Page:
Most mornings start with The Morning newsletter from The New York Times and The Monocle Minute. It’s a nice blend of national and international, and I can consume it regardless of the chaos in the house. After that, I’m heads down with work. (Back when I was commuting I would listen to podcasts, but I’ve listened to fewer since COVID.) My afternoon snack is Paul Munford’s Lean Luxe Debrief newsletter. Whereas The Morning is geared towards a mass audience, the Debrief is so hyper-focused on a specific audience. Yet I find them both invaluable. Sprinkled in during the week are a few running-specific newsletters I love: The Morning Shakeout, Fast Women, The Kick, Lope Magazine. I’m also a sucker for print, so at night I like to flip through the latest Monocle, Sports Illustrated or National Geographic (for kids). I also don’t use social media, but I’ll procrastinate clicking around the internet like everyone else.
What’s the last great book you read?
The Charm School by Nelson DeMille. I try to mix fiction with nonfiction, but when it comes to fiction I almost always gravitate towards spy thrillers. Nelson DeMille is my favorite author in this genre; I've read most of his books. If you're looking to escape, he's a great read.
What are you reading now?
Running With The Buffaloes by Chris Lear. It’s a book I read many, many years ago, but felt a desire to give it a second read. It’s a cult classic in running circles (along with Once A Runner) as it chronicles the University of Colorado’s 1998 cross country season. There are extreme highs and lows and the book really helped solidify Boulder, Colorado as a training mecca for distance runners. Almost every serious runner has taken - or dreams of taking - a pilgrimage to Magnolia Road, a hilly dirt road north of campus that sits at 9,000 feet where the team did all of their Sunday long runs.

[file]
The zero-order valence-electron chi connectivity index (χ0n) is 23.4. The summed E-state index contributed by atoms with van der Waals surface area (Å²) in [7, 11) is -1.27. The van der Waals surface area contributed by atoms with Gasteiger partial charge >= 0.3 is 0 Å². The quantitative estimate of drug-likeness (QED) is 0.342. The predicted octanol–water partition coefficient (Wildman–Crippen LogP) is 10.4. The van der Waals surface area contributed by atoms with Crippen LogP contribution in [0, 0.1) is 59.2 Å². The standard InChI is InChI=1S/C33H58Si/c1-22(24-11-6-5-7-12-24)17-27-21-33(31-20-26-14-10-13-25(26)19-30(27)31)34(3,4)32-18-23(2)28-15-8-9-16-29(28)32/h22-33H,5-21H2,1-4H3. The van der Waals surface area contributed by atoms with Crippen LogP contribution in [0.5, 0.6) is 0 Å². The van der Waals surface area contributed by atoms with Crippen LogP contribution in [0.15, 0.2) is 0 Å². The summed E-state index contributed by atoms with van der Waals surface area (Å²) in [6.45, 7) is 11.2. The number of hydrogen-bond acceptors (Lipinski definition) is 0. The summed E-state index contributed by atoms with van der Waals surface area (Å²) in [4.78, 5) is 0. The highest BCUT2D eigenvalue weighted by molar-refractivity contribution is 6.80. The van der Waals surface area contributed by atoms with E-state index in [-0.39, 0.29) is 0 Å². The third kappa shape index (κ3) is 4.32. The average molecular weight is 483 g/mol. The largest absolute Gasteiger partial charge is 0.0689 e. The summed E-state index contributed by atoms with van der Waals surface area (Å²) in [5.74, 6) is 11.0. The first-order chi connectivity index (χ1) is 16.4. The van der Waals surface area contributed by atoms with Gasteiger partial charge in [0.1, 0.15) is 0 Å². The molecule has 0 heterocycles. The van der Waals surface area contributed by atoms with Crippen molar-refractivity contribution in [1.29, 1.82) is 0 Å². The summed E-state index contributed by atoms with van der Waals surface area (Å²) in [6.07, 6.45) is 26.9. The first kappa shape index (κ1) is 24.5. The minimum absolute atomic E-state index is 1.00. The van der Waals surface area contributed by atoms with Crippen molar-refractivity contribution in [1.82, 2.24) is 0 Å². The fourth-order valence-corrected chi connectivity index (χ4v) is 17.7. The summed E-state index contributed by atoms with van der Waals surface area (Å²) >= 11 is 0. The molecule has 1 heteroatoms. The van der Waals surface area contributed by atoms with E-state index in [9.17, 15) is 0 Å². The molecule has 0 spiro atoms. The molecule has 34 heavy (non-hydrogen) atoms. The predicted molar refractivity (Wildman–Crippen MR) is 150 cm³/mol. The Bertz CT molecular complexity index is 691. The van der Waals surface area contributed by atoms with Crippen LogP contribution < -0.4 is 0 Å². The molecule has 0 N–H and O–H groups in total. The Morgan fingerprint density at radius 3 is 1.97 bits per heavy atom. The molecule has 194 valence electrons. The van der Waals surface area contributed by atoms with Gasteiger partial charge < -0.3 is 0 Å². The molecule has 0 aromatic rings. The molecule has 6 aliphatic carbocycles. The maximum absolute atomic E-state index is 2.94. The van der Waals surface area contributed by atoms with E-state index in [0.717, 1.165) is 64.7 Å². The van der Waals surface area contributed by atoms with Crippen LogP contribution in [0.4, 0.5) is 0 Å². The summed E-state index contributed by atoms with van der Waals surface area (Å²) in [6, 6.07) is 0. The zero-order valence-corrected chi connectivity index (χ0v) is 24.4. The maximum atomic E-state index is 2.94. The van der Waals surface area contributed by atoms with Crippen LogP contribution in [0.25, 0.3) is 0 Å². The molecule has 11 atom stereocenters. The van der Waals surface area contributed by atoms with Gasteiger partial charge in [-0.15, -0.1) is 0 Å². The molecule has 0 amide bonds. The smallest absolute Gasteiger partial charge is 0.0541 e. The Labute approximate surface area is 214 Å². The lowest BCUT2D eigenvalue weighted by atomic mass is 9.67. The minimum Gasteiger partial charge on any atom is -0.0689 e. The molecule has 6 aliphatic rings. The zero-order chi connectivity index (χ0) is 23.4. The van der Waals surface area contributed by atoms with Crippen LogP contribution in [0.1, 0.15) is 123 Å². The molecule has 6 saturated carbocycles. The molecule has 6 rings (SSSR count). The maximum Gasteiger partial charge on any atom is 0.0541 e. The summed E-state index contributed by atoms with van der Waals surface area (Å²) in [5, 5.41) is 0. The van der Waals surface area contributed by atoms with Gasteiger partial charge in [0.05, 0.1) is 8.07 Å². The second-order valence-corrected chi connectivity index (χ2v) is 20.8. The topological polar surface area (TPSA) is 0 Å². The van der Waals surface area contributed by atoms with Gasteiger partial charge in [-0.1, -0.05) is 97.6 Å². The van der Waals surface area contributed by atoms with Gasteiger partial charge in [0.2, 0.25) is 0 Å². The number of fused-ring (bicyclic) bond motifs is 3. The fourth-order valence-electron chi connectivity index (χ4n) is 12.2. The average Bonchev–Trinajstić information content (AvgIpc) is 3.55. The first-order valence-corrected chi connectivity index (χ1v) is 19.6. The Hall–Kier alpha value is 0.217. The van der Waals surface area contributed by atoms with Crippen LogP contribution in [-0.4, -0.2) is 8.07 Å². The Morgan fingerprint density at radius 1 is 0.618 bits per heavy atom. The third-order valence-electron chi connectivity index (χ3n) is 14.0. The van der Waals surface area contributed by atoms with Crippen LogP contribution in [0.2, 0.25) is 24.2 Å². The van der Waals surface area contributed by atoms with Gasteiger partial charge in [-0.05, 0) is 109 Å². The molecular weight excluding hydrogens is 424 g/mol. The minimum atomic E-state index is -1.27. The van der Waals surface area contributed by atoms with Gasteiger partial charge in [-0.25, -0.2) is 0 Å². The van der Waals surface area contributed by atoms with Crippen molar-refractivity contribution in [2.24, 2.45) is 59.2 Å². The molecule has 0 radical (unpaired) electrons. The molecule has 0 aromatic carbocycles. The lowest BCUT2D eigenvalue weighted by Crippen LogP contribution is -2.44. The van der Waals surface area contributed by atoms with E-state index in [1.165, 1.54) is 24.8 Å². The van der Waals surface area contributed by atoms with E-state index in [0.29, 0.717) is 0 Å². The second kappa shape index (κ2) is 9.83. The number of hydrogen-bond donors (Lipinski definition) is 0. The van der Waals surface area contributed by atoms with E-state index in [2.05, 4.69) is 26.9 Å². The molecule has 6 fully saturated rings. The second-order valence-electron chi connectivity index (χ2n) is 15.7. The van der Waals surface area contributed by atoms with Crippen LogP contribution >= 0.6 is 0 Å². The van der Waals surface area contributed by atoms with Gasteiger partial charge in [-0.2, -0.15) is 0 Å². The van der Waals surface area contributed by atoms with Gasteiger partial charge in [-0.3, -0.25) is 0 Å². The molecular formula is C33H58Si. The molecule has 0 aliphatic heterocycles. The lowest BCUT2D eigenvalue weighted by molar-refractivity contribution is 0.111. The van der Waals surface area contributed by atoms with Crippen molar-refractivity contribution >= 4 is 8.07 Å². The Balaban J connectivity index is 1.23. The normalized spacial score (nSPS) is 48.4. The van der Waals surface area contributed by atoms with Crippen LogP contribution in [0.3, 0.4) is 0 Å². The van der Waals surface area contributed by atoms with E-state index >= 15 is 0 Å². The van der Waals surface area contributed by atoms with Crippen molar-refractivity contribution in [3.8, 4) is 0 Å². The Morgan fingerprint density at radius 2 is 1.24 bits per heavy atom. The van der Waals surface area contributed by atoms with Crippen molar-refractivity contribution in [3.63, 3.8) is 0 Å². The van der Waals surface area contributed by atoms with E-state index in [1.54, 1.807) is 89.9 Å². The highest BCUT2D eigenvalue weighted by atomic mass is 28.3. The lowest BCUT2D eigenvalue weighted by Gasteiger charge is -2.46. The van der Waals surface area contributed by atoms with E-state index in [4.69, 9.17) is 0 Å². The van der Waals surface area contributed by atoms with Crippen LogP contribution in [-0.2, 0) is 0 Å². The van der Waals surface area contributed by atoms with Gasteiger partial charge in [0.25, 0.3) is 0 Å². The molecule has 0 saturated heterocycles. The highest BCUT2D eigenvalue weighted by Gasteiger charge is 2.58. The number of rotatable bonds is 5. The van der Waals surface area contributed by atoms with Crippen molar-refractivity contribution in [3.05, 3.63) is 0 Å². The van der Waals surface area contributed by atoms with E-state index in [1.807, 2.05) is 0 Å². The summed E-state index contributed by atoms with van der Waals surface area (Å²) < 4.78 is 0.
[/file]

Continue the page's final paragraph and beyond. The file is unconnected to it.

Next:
What’s your reading strategy when you pick up a print copy of your favorite publication?
Not only am I a sucker for print, but I’m also a sucker for print ads. So I start at the beginning and flip through page by page. I won’t read everything, but I start on the first page and end on the last. I appreciate pretty pictures and compelling words.
Who should everyone be reading that they’re not?
Meter Magazine, our quarterly publication at Tracksmith. I’m only half kidding. As a runner, there was a void in the market for great stories and great photography. So we decided to create that ourselves.